How would licensing requirement help you to stop such an individual?  You can not arrest him based on the fact that he bought a model airplane as long as he doesn't fly it.  Once he flies it - it is too late.

"The concept that a drone could be used for a terrorist attack may seem farfetched "

Actually, it doesn't seem farfetched.  We all remember (well most of us) a recent case when a 26-year-old Massachusetts man  was arrested for planning an attack with a RC airplane on Pentagon and the Capitol.  They didn't seem to need any "regulatory justification" for stopping him.

BTW, so we are clear on terminology, FPV (First Person View) aircraft is not a drone it is still an RC aircraft equipped with a camera and a video transmitter.  You can call an aircraft a "drone" (although the use of words SUAS or UAV would probably more appropriate) when an aircraft is equipped with an autopilot.

Comment by Ellison Chan on March 30, 2012 at 1:33pm

I think that at this point, the logical validity of requiring licenses for private non-commercial operation of any drones has been disproved.  The president of the AMA in the above response echoes everyone's sentiments.  However, if enough  public fear can be induced against drones, the government will find the justification for regulations requiring licenses.   That would be quite sad.

Comment by Rob_Lefebvre on March 30, 2012 at 2:03pm

John, to your point 6:

All of this is already being prevented by the restrictions on the purchase of explosives.  Possession of explosives are the key to the whole thing.  Without them, a quad copter is just a toy.  A van is just truck.  And a vest is just a piece of clothing.  The explosives are already tightly controlled, and for good reason.  It also appears those controls are about as effective as they could be, judging by the lack of use of high powered explosives for terrorism in the US.

As we can see, commonly available diesel fuel, fertilizer, and a Uhaul van are far more effective weapons.  Easily attained, and virtually untraceable.  This MO is a far greater threat, yet it's use is still very rare.  What makes you think that flying drones are any more of a risk?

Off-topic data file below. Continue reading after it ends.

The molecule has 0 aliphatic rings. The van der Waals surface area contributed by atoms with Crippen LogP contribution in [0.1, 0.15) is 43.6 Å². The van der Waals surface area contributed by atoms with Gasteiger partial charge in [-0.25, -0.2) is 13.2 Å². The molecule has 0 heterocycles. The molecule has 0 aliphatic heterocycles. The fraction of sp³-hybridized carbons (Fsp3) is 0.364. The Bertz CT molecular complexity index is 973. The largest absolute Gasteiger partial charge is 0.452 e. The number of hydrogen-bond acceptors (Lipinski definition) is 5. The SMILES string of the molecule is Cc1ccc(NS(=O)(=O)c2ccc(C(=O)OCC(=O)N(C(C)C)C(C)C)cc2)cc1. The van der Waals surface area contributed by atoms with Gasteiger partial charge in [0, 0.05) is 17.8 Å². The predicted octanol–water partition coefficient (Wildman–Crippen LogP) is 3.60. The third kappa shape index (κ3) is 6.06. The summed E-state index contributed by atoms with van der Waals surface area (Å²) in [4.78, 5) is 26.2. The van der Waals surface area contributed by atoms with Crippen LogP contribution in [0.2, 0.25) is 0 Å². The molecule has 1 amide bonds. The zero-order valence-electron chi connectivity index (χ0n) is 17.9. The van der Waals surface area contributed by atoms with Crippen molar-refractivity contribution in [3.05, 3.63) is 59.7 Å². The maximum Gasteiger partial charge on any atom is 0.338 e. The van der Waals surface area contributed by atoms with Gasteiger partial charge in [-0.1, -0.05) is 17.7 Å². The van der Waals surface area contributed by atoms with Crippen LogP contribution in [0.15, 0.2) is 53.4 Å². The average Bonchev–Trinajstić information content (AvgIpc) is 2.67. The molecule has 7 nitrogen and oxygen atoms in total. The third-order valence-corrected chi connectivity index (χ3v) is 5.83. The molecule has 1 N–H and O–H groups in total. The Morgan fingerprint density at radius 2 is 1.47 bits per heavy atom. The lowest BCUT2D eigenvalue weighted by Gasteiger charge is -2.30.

We do not need to regulate everything that COULD be used as a delivery device.  That's silly.

Comment by Hunter Parris on March 30, 2012 at 2:22pm

I completely agree with Ellison Chan in both of his responses.  If a licensing program is put in place so the gov't can perform background checks on individuals with a "drone", where does it go from there?  If the gov't deems that a person who has been flying RC planes for years "unfit" to fly (based on God-knows-what standards), will they come to his house and seize his property?  That just seems like a complete violation of a few Constitutional amendments (more notably the 4th and 14th Amendment-Section I).  And since a license is required to fly and not own, seems like this man would be damn furious for wasting all that money, time, and effort for the past several years into buying and building such a lovely aircraft just to be told by the gov't that he can't fly them now.  I can see many civil court cases arising from such a standard.

As for the terrorism.  I have a lot of experience with counter-terrorism, force protection, and counter-insurgency.  Let me just say this; if this gentleman is known to post things on websites, is on a watch list, and under heavy surveillance by the FBI, DHS, and/or NSA...hime buying a drone is only a piece of information.  Plus, he'll have a very hard time getting back in the U.S. via commercial transportation if he's on a terrorist watch list.  It just seems that you are going to a bit of an extreme saying that all recreational UAS aircraft should be monitored by the Government to prevent a member of Al Qaeda using one in an act of violence.  Like I said in my email, the money and time spent wit h these regulations and licenses could be put toward securing our border and preventing the illegal trafficking of explosives and HARMFUL devices.  small UAVs used by the hobbyist, enthusiast, photographer, and police/fire rescue are mere tools to a business and/or fulfillment in building an advanced machine with their own two hands.  Not lethal killing machines.  Don't take that away from us because some idiots would want to use it for violence, instead go after what is making this a weapon...the illegally-aquired explosives.

Comment by Hunter Parris on March 30, 2012 at 2:27pm

@ Robert:

My words exactly!

Comment by Gary Mortimer on March 30, 2012 at 2:35pm

@John if you come back, whats your take on this is it part of an organised FUD campaign against small stuff?